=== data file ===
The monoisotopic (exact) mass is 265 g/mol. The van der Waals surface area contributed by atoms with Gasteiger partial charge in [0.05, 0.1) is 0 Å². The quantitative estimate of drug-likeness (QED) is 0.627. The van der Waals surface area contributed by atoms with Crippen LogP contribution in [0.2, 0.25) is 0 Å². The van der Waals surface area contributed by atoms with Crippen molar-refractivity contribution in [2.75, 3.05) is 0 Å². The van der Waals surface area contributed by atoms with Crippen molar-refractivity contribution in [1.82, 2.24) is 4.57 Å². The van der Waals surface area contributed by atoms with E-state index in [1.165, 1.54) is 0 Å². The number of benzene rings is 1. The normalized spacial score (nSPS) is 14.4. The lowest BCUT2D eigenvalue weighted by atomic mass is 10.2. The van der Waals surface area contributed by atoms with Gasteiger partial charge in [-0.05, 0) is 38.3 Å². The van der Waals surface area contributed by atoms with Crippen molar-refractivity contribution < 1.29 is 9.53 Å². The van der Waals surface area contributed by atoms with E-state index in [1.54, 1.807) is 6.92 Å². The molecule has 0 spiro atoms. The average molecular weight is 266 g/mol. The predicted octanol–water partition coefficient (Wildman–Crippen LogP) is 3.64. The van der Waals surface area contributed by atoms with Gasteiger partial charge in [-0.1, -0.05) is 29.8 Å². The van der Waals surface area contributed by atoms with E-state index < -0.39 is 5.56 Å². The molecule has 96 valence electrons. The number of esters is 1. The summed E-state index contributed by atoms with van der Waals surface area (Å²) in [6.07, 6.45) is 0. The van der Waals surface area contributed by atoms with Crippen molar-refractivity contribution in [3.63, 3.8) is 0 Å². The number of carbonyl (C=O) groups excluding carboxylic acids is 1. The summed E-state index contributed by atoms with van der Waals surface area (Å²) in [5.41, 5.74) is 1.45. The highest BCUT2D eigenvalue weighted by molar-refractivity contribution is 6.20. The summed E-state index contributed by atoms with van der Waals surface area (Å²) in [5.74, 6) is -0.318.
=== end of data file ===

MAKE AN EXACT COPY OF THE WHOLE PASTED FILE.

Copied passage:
The monoisotopic (exact) mass is 265 g/mol. The van der Waals surface area contributed by atoms with Gasteiger partial charge in [0.05, 0.1) is 0 Å². The quantitative estimate of drug-likeness (QED) is 0.627. The van der Waals surface area contributed by atoms with Crippen LogP contribution in [0.2, 0.25) is 0 Å². The van der Waals surface area contributed by atoms with Crippen molar-refractivity contribution in [2.75, 3.05) is 0 Å². The van der Waals surface area contributed by atoms with Crippen molar-refractivity contribution in [1.82, 2.24) is 4.57 Å². The van der Waals surface area contributed by atoms with E-state index in [1.165, 1.54) is 0 Å². The number of benzene rings is 1. The normalized spacial score (nSPS) is 14.4. The lowest BCUT2D eigenvalue weighted by atomic mass is 10.2. The van der Waals surface area contributed by atoms with Gasteiger partial charge in [-0.05, 0) is 38.3 Å². The van der Waals surface area contributed by atoms with Crippen molar-refractivity contribution < 1.29 is 9.53 Å². The van der Waals surface area contributed by atoms with E-state index in [1.54, 1.807) is 6.92 Å². The molecule has 0 spiro atoms. The average molecular weight is 266 g/mol. The predicted octanol–water partition coefficient (Wildman–Crippen LogP) is 3.64. The van der Waals surface area contributed by atoms with Gasteiger partial charge in [-0.1, -0.05) is 29.8 Å². The van der Waals surface area contributed by atoms with E-state index < -0.39 is 5.56 Å². The molecule has 96 valence electrons. The number of esters is 1. The summed E-state index contributed by atoms with van der Waals surface area (Å²) in [6.07, 6.45) is 0. The van der Waals surface area contributed by atoms with Crippen molar-refractivity contribution in [3.63, 3.8) is 0 Å². The number of carbonyl (C=O) groups excluding carboxylic acids is 1. The summed E-state index contributed by atoms with van der Waals surface area (Å²) in [5.41, 5.74) is 1.45. The highest BCUT2D eigenvalue weighted by molar-refractivity contribution is 6.20. The summed E-state index contributed by atoms with van der Waals surface area (Å²) in [5.74, 6) is -0.318.